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MEMORY IMMUNE MECHANISMS CONTRIBUTING TO PROTECTION AGAINST THE TISSUE-DWELLING NEMATODE PARASITE HELIGMOSOMOIDES POLYGYRUS

by
Timothy Kreider
M.D./Ph.D. Program

B.S. 2004, Massachusetts Institution of Technology

Thesis Advisor: William C. Gause, Ph.D.

Professor

Department of Medicine

MSB C-600

Tuesday, June 2, 2009
2:00 p.m.


Abstract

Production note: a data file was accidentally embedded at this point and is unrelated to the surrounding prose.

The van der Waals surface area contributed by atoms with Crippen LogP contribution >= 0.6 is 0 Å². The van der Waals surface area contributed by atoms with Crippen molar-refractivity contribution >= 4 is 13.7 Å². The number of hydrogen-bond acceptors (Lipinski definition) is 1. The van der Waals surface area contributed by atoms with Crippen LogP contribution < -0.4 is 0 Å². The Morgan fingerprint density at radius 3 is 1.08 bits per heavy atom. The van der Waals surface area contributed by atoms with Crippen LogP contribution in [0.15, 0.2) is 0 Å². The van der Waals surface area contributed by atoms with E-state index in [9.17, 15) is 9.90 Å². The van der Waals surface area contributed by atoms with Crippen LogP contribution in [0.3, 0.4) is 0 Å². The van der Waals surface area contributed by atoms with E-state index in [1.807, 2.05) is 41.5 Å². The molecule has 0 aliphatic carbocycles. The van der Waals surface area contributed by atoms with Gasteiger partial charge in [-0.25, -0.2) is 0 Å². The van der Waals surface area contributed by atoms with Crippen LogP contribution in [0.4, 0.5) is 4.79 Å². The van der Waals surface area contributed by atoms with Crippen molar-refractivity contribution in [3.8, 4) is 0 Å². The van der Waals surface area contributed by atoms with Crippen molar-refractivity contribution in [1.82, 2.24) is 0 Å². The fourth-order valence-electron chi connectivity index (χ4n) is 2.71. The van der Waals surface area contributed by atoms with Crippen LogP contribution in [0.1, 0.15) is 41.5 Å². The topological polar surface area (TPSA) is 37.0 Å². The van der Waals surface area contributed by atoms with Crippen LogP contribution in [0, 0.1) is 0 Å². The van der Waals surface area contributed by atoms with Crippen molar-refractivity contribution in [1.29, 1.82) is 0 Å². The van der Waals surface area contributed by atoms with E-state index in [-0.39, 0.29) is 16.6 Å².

Gastrointestinal helminth infection is a significant global cause of morbidity. A model of intestinal nematode infection involves the murine parasite Heligmosomoides polygyrus. Oral inoculation of mice with H. polygyrus triggers a polarized Th2-type immune response associated with long-term chronic infection. However, drug cure followed by secondary challenge results in a faster, more effective host response that expels parasites within 2 weeks. The studies described herein examine the memory Th2-type response to H. polygyrus challenge, in particular the effects of an immune cell granuloma that forms at the host:parasite interface during the tissue-dwelling phase of H. polygyrus larva. The content and structure of this granuloma was characterized, and distinct populations including alternatively activated macrophages were identified. Effects of the early memory response to H. polygyrus larvae were observed including stunted development and impaired migration to the duodenum submucosa. Protective effects were also seen during the later lumen-dwelling phase with decreased viability and fecundity of adult parasites. Interference with macrophage function was investigated using inhibitors of arginase 1 and related enzymes associated with alternatively activated macrophages and previously implicated in the host response to helminthes. Inhibitors of arginase 1 and ornithine decarboxylase abrogated host clearance of secondary H. polygyrus inoculation, and administration of the ornithine decarboxylase product spermine was able to restore protection. Experiments with a conditional knockout mouse strain ArgFlox Tie2Cre, which lacks arginase 1 in macrophages, demonstrated intact immunity to H. polygyrus, but mice deficient in nitric oxide synthase 2, an enzyme that competes with arginase 1 for arginine metabolism in macrophages, had defective protection. This loss of protection manifested only late during the host response, suggesting an effect on the lumen-dwelling adult parasite. Both the early larval impairment and the later parasite clearance of an intact memory response were lost in B cell-deficient mice. Protection was recovered with transfer of serum from B cell-replete, H. polygyrus-challenged mice, signifying a crucial function for parasite-specific antibody. These studies suggest roles for antibodies and innate effector cells in mediating resistance against tissue-dwelling parasites and present novel assays for exploring these roles, important potential targets for the future development of vaccines and immunotherapies.


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